Nightmares from the Zona
A conversation with Monique Camarra and Dina Khapaeva
This podcast got away with us: It’s two hours long. But it’s relevant in light of today’s headlines.
I became acquainted with Dina Khapaeva when I came across her article in the Atlantic about the Kremlin’s favorite book: Mikhail Yuriev’s 2006 utopian novel, The Third Empire: Russia as It Ought to Be. Monique Camarra and I discussed this and quite a bit more in our first podcast. We had a fascinating conversation, but it left us with many questions we thought merited further discussion, so we decided to speak again.
We were especially eager to hear more of Dina’s thoughts about the cult of the Great Patriotic War, as Russians call it, and the role Gulag plays in shaping post-Soviet culture. Dina argues both are central to understanding what’s happening in this war and its prospects. “I believe the historical amnesia of Stalinism,” says Dina, “and the unwillingness to criminalize that regime, is the true source of Putinism.”
Just after our conversation, Putin announced Russia would call up 300,000 reservists and (again) threatened nuclear war. “This is not a bluff,” he said.
Russia’s proxy states in the Donbas region, the so-called People’s Republics of Luhansk and Donetsk, are now holding referenda to decide whether they wish to be Anschlussed to Russia. Kremlin-installed officials in Kherson region say they, too, plan to hold a referendum.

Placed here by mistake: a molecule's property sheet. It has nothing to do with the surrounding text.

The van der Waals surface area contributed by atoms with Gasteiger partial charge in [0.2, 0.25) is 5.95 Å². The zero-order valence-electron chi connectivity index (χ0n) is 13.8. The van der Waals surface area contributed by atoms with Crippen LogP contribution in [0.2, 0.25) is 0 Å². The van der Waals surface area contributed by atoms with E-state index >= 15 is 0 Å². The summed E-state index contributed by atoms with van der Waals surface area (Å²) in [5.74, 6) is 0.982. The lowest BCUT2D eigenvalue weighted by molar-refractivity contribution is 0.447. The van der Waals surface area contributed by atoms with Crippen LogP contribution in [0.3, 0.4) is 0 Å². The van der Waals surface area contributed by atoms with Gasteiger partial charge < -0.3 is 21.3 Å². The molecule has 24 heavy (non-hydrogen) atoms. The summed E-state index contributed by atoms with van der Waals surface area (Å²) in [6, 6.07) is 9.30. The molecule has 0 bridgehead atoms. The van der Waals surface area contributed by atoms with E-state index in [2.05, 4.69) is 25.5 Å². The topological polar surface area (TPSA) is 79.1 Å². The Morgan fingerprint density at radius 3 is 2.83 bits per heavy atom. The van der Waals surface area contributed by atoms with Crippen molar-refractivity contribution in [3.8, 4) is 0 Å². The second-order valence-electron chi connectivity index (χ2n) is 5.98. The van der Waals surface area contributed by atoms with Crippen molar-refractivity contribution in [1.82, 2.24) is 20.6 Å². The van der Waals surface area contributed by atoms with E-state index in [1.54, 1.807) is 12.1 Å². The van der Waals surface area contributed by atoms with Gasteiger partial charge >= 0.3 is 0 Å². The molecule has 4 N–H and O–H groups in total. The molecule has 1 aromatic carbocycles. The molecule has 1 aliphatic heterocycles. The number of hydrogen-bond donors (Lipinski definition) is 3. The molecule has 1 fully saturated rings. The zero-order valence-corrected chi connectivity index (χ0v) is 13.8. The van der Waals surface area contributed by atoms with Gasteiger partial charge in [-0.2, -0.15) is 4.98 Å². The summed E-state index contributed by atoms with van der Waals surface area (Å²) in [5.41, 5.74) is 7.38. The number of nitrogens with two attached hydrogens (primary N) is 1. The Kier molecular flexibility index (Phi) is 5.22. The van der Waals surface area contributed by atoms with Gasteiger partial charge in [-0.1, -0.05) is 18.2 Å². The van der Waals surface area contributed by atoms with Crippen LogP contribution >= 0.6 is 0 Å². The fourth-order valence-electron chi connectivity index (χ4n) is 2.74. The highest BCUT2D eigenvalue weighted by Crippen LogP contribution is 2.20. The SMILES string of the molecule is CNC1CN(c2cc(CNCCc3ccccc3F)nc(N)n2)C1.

This entails that following the referendum, if Ukraine continues to fight on these territories, Russia will consider this an attack on its own territory. Since 2008, Russian military doctrine has allowed for the use of nuclear weapons in the event of an attack on its territory.
Although the three of us spoke before this news broke, the conversation will give you a great deal of insight into Putin, modern Russia, and the nature of the war in Ukraine. All of it is relevant if you’re trying to decide how seriously to take this threat.
Because it’s long, I’ve (very, very roughly and partially) transcribed it, with a few time stamps, so that you can skip to the parts that most interest you.
You might also want to read these articles:
Russia barrels ahead towards annexation: A summary of Russia’s ‘referendum’ plans and new mobilization laws.
OVD-Info: More than 1,178 people have been detained in 38 cities across Russia. Most of the detainees are in Moscow and St. Petersburg.